Nightmare Week: 'A Nightmare on Elm Street 3: Dream Warriors' (1987)
The consensus on A Nightmare on Elm Street 3: Dream Warriors is that it's the best of the original Nightmare sequels, and it's certainly a big improvement over the mostly dreadful Freddy's Revenge. It doesn't have the strong personal vision of Wes Craven's bookending films, but it does benefit from Craven's presence as producer and co-writer, and unlike Freddy's Revenge, it makes an effort to delve into the main concepts and characters, rather than disregarding or drastically altering them. In addition to Robert Englund as Freddy Krueger (getting his greatest amount of screen time thus far), Heather Langenkamp as Nancy Thompson and John Saxon as her father Donald return from the first movie, and the story is tied much more closely to Nancy's initial battle with Freddy.
Dream Warriors takes place six years after the events of the first movie, as Nancy is now a grad student and expert in dream disorders, hired as a staff member at a psychiatric hospital in Springwood (which seems to sprout any large, heretofore unknown institutions it might need for plot purposes). A group of teenagers are all suffering from nightmares that they attribute to Freddy's presence, and they've consequently developed various personal problems, including drug addiction and suicide attempts. Of course, while the doctors dismiss the Freddy nightmares as delusions, Nancy knows that Freddy really has returned and is stalking these kids in their dreams.
Nancy's transformation from scared victim to empowered leader in some ways mirrors Sara Connor's transformation between the first two Terminator movies, although Langenkamp can't pull off the change nearly as well as Linda Hamilton did. The filmmakers dress her in a series of "career woman of 1987" outfits, and she retains the gray streak in her hair that Nancy acquired in the first movie, but the 23-year-old Langenkamp (who was great as a scared but resilient teen) too often comes off like a kid playing at being a grown-up. Still, she has moments of strength as Nancy, and the uneven supporting cast (which includes early performances from future Oscar nominees and CSI franchise stars Patricia Arquette and Laurence Fishburne) occasionally rises to that same level.
Really, though, Englund is the breakout star here, and Dream Warriors establishes the familiar pop-culture version of Freddy, with his puns and one-liners, and his ability to transform into anything that will scare his targets. Director Chuck Russell and the screenwriters (including Craven as well as future auteur Frank Darabont) tap into a lot of familiar dream imagery (running but being unable to get anywhere, watching a TV show that bleeds into a dream, feeling like you've woken up even when you haven't), and they use that familiarity to make Freddy's intrusions even scarier, augmented by some creative special effects and a clearly expanded budget. Despite his penchant for cheesy jokes, Freddy is still pretty menacing here, although the kids discovering their own dream superpowers is a little too Saturday-morning-cartoon to be truly intense (probably the reason I liked this movie as a kid).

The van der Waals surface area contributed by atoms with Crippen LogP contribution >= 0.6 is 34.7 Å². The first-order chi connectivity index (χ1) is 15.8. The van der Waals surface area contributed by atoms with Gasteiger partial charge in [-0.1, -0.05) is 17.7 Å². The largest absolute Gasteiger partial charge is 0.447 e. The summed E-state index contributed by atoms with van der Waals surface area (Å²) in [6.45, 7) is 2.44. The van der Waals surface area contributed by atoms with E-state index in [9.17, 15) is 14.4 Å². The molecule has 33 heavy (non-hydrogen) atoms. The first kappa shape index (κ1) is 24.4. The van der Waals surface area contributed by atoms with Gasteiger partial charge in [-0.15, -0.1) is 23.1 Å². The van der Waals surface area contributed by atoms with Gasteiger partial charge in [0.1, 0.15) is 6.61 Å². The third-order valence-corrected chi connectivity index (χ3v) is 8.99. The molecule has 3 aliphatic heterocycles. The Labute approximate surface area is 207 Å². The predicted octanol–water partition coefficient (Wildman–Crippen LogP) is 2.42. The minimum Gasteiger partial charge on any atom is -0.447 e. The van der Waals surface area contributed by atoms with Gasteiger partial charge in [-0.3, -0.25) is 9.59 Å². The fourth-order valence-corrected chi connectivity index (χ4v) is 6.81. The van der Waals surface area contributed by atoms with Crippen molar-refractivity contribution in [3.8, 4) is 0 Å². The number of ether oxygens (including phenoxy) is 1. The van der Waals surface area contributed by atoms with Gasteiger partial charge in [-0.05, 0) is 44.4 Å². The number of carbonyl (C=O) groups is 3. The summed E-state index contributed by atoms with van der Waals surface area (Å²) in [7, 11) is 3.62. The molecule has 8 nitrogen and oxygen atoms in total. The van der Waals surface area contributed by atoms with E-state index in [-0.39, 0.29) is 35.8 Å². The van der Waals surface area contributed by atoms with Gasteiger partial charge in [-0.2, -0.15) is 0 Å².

The subplot about Nancy's colleague finding Freddy's remains and burying them in hallowed ground is likewise a little cheesy (especially with its tired science-vs.-faith angle), although it does allow Saxon the chance to play the elder Thompson as a washed-up drunk. The solidarity among Nancy and the misfit teenagers is the movie's biggest strength, and their forays into the dream world, which is much more clearly defined than it was in the first movie, make Dream Warriors feel like fantasy as much as horror (it reminded me a bit of some of Clive Barker's genre-hybrid work). Freddy's journey toward being a kid-friendly cartoon character may have started here, but on its own Dream Warriors is a solid movie that honors the legacy of its main predecessor.